By Kate Jackman-Atkinson, myWestman
NEEPAWA, Man. — Over the last month or so, battles against seasonal ailments have kept many people at home. Increasingly, this is what we are being told by health professionals; stay home when sick to avoid spreading germs. But for some employees, this isn’t an option.
In Manitoba, there is currently no legislation governing sick notes, meaning that employers can require one for any duration of illness.
Last week, an NDP MLA proposed new legislation that would prohibit employers from requesting sick notes until a worker has been off sick at least seven days in a calendar year.
The MLA, Dave Gaudreau, was quoted as saying, “It would definitely save taxpayers (money) and free up a lot of doctors’ time.” He estimated that such legislation could generate health care savings in the millions of dollars.
The issue of sick notes has been in the news quite a bit recently.
In January 2014, Dr. Scott Wooder, president of the Ontario Medical Association, issued a statement saying, “With the flu season in full swing, Ontario’s doctors are encouraging people who are sick to stay home… Employers should encourage workers to stay home when sick – not require sick notes which has a discouraging effect and forces patients into the doctor’s office when they are sick, which only encourages the spread of germs to those in the waiting room, who in some cases are more vulnerable. People such as children, seniors and those living with chronic diseases are more susceptible to the flu and are at a greater risk from its complications.”
Last year, a sick note from a Regina physician went viral. The note read, “[The patient] has had, by their own report, a cold today and sensibly stayed home from work rather than spreading this to his colleagues/customers. I have no test for the common cold and therefore believe him, however, you feel that his time and mine should be wasted by making him sit in the walk in clinic for hours and me spending time writing a sick note that I could be spending on people who genuinely need my attention.”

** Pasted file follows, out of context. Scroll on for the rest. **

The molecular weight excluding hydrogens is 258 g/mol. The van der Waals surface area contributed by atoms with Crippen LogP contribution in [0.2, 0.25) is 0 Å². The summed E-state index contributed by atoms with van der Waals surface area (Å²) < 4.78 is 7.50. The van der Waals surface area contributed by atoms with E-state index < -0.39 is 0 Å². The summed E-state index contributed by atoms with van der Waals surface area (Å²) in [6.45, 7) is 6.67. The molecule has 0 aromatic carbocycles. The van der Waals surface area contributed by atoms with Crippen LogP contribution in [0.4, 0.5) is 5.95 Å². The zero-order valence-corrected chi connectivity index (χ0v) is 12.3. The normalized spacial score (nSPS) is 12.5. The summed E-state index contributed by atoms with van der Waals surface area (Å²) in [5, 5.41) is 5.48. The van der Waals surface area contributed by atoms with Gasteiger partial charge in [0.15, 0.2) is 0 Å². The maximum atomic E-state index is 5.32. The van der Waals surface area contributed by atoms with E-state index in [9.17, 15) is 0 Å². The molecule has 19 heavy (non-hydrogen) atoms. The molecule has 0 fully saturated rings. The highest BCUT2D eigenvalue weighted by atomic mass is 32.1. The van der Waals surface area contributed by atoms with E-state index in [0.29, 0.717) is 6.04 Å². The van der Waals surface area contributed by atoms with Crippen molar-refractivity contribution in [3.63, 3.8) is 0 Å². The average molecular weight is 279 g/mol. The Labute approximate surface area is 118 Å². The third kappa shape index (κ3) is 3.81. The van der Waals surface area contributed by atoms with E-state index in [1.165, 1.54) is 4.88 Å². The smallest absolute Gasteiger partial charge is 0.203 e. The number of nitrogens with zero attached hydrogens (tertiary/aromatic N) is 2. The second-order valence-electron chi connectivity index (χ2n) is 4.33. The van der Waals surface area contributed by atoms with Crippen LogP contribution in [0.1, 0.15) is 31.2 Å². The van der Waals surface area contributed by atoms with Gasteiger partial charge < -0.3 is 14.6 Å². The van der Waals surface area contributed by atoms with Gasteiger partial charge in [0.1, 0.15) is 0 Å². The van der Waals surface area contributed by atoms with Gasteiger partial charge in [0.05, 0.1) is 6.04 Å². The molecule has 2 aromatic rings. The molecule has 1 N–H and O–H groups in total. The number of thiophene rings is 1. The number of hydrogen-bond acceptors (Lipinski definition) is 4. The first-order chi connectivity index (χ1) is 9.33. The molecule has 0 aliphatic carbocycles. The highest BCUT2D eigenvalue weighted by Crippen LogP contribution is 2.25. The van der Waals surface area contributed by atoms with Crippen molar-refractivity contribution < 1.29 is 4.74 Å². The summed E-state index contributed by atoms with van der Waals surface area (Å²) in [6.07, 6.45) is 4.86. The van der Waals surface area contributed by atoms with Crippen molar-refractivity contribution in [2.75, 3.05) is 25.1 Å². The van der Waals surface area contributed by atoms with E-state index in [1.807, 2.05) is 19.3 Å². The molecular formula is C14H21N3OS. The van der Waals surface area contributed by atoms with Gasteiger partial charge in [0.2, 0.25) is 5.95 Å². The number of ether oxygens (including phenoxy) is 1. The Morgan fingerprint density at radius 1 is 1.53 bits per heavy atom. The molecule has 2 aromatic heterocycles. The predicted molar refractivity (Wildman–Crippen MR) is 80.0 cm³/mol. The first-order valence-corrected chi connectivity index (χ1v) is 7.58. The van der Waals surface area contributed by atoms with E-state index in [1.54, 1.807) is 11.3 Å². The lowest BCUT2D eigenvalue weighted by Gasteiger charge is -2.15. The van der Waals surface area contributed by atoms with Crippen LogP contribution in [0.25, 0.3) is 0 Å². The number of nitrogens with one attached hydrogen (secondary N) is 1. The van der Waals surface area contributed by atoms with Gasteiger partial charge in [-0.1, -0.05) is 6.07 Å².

While the medical community is decidedly anti-sick note, on the other side, business groups and HR professionals remain in favour of them. They say that they need a way to manage absenteeism and ensure that workers are getting treatment for their illnesses. They noted that having the ability to require sick notes is important, especially in summer, when some employees are tempted to call in sick in order to enjoy long weekends. These employers argue that seven note-free days is too many.
Gaudreau’s logic makes sense, in a medical system plagued with doctor shortages, filling up doctors’ time to write notes for people with minor ailments seems unnecessary. Additionally, making sick people shuffle off to their doctor’s office, walk-in clinic or ER, to wait amongst other sick people doesn’t seem that healthy either.
Last year, Consumer Health Products Canada, the trade association that represents the companies that make over-the-counter medicines, released data estimating that the total annual cost to the health care system of doctor visits by adults suffering from minor ailments, such as cough/cold, headache, allergies or heartburn, to be $1.5 billion. These costs do not include those associated with minor ailments in children or the cost of any drugs prescribed.
In an overtaxed system, anything that can free up health care resources should be pursued. As the popular Regina physician’s note points out, sick notes prove very little– there are no tests for most of the ailments that keep people home.
Businesses do need a way to manage staffing and discourage unnecessary absenteeism, which for some businesses is a prevalent problem. I don’t think that a free for all is the answer, but maybe the solution is giving employers the ability to require sick notes after five days, a solution that falls between nothing and seven days.
On the other hand, maybe we can find a better way to manage an HR issue than tying of health care resources.